Dr Gordon was Personnel Officer during 1974 at a mine near Windhoek, and the book presents a sociological study of the black migrant labour force on the mine: in the words of the author, his motivation was " t o make Black mineworkers more visible." In this regard, the book is fascinating and is amply illustrated by the absorbing personal experiences of the author during the course of his duties.
We are shown that there are t w o central institutions for black workers on the mine — the workplace and the mine compound. These two areas correspond to "twoworlds" of the black worker — the interforce between himself and the white supervisor and his private, off-duty world.
The interface is vividly described. There is firstly the well-known typification of black workers by their supervisors as indolent, lazy etc. and the typical ethnic labels given to various workers — for example, one supervisor told the author that "Angolans are regarded as being good bossboys because they are not afraid t o beat up fellow workers." This is symptomatic of the inhuman attitude towards workers at the bottom of the occupational pyramid on the mine. Secondly, there is a very strict system of etiquette at the workplace which defines whites as superior to blacks — for example, it is taboo to challenge a white miner's knowledge on any particular task. Breaches of etiquette would lead t o victimisation. T o this should be added the fact that black promotions and discharges are seen by blacks not to be based on competence but on the arbitrary whims of the white supervisors.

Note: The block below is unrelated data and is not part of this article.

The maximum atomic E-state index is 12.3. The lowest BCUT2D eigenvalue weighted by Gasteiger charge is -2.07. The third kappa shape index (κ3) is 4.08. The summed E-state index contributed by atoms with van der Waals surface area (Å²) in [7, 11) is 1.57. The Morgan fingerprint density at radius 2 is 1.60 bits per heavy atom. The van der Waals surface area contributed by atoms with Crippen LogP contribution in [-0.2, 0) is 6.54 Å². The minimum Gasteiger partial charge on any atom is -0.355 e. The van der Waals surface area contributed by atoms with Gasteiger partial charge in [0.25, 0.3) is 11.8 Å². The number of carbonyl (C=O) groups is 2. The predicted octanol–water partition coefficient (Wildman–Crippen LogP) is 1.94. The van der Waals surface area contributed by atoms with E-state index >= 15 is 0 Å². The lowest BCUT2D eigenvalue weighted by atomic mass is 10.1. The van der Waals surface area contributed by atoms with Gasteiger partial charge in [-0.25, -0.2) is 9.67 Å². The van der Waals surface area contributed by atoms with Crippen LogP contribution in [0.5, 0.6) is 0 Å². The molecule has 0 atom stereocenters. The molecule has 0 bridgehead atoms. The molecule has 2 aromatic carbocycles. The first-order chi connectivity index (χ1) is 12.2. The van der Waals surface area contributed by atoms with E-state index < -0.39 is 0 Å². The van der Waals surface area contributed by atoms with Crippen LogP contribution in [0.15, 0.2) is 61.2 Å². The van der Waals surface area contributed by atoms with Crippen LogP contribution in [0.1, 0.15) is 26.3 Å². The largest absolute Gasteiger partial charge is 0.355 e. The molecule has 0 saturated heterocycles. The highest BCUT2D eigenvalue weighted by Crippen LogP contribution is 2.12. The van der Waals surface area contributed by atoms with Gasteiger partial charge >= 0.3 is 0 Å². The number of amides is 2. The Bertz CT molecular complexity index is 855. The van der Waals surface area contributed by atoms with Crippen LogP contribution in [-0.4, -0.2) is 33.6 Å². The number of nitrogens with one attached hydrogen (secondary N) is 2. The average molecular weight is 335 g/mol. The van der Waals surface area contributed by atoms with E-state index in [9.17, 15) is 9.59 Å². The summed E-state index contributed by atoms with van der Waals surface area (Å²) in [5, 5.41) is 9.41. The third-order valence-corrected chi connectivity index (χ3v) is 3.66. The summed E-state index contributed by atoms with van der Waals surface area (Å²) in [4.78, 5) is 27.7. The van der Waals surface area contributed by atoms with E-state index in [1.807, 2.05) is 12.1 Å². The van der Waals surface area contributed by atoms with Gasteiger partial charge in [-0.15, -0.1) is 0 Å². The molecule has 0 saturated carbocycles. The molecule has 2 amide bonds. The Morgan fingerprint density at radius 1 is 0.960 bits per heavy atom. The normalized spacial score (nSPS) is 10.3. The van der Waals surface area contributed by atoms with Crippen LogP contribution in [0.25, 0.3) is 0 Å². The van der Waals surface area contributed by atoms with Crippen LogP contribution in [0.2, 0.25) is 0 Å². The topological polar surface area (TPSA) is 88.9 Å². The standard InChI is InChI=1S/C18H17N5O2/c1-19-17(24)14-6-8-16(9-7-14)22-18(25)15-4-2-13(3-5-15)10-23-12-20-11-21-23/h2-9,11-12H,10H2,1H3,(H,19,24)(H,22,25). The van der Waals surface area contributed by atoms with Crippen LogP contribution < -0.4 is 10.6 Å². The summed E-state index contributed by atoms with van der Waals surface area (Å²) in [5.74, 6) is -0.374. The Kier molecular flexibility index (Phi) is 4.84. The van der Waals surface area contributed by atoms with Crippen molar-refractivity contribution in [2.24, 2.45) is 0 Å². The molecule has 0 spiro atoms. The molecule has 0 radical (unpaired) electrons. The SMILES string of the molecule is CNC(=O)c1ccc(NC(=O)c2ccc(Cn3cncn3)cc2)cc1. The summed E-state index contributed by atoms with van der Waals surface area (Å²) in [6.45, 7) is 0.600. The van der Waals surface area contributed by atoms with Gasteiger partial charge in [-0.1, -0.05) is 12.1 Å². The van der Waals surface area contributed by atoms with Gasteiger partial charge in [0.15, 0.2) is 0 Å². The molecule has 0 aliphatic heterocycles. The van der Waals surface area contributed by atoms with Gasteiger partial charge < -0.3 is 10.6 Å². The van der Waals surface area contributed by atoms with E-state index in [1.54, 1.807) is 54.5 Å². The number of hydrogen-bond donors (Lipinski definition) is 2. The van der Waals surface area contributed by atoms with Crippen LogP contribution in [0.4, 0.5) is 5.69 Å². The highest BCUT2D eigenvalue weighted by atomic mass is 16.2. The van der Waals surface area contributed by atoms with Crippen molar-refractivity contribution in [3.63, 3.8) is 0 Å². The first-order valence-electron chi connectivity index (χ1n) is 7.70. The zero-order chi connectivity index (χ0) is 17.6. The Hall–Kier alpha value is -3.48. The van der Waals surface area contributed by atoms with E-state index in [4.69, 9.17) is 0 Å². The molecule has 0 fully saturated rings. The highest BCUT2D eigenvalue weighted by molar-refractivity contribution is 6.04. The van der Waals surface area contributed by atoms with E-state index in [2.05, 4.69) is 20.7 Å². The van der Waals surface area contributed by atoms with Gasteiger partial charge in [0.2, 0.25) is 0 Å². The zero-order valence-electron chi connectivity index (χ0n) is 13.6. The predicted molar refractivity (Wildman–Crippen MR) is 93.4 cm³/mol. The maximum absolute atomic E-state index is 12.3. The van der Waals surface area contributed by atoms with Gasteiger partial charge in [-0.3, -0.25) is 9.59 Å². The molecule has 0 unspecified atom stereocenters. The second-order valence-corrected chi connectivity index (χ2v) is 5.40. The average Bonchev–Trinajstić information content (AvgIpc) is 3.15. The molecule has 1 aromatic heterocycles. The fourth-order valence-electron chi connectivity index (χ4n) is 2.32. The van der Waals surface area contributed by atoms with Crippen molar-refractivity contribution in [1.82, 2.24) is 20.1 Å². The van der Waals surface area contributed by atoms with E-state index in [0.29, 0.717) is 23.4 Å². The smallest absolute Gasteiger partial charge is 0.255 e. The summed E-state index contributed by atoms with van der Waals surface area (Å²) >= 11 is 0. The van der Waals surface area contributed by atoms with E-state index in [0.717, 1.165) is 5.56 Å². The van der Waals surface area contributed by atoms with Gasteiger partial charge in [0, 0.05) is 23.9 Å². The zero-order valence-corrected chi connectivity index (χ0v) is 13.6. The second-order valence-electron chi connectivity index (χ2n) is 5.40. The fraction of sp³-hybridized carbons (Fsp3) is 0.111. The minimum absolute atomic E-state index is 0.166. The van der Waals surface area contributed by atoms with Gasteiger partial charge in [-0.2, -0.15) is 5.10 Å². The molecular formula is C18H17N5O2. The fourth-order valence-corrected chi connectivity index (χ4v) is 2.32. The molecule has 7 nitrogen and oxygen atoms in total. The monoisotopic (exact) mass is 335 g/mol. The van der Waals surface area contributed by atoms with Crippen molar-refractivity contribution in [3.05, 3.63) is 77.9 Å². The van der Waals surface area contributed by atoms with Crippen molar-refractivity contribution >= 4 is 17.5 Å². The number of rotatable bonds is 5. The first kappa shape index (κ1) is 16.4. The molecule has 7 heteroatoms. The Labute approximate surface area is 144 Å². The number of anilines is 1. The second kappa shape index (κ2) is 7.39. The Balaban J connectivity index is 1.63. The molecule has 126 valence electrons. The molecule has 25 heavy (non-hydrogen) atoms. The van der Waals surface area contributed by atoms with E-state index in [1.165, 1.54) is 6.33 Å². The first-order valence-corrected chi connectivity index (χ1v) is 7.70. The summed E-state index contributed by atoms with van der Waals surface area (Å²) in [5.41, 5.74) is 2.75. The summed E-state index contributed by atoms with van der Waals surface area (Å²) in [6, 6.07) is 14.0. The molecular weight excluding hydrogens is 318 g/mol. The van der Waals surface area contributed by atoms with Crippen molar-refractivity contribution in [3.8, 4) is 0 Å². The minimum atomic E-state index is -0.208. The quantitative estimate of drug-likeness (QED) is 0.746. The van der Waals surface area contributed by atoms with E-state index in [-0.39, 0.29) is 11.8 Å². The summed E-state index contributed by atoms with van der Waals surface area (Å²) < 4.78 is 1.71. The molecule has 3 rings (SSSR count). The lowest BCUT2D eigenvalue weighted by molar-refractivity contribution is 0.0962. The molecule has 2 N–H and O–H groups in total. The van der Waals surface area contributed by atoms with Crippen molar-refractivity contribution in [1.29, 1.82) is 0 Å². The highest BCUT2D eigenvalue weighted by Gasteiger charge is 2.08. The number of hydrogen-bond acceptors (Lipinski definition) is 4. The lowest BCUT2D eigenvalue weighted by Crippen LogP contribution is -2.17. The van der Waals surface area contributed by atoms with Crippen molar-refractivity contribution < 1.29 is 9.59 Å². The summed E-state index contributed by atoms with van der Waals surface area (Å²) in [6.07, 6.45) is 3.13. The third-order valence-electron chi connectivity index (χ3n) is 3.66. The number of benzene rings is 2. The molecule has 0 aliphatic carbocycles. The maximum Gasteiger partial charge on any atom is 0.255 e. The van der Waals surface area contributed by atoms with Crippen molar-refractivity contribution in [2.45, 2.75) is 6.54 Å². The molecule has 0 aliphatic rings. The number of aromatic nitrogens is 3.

The author simultaneously, recounts the indirect methods used to hit back at white workers. Firstly there is a high labour turnover on the mine despite a national labour surplus situation. Workers also express their dissatisfaction through the abuse of equipment, pilfering and work slowdowns. Finally there are various methods of work avoidance: for example, the worker may prefer to use his indigenous name whilst on the mine, thus confusing supervisors and making the worker less likely to be chosen for chores.
The contract workers see their situation as being one of oppression and they regard their prime problem as managing the uncertainty resulting from the capriciousness of whites. A major finding of the book is that in the private world of the compound, the workers create patterns of group behaviour which are defensive mechanisms to cope with the uncertainty and hostility around them. Chief amongst these mechanisms is the system of "brotherhood" which arises spontaneously as a result of trust and solidarity amongst the workers. A "good brother'* is one who shares your view of the mine, is not an informer, and helps his fellow workers. Brotherhood applies especially in the area of lending and borrowing money — indebtedness is endemic in the compound.
Two more fascinating aspects of the compound are discussed: the rules and regulations which the workers have to obey, and the secondary sources of income that migrants have at the mine, With regard to the latter, "quick money" includes small-scale pilfering and activities such as the illegal importation of liquor into the compound for resale at double the town price (drivers are particularly favoured here because they have access to Windhoek). "Business money" is earned from the small-scale manufacturing done within the compound: largely woodwork, tailoring (making trousers and shirts) and beerbrewing. The most common way of making business money In the compound is by brewing traditional beer.
Although most of the book is concerned with the sociological study of the workers on the mine, the book also includes very interesting information on the spending patterns of migrants whilst they are away from home and the extent and mechanics of remittances. Finally, there is a handy chapter dealing with the overall pattern of migrant labour in Namibia and occupational structure and wage levels on the mine, no doubt of more interest to the economist or student of labour economics.
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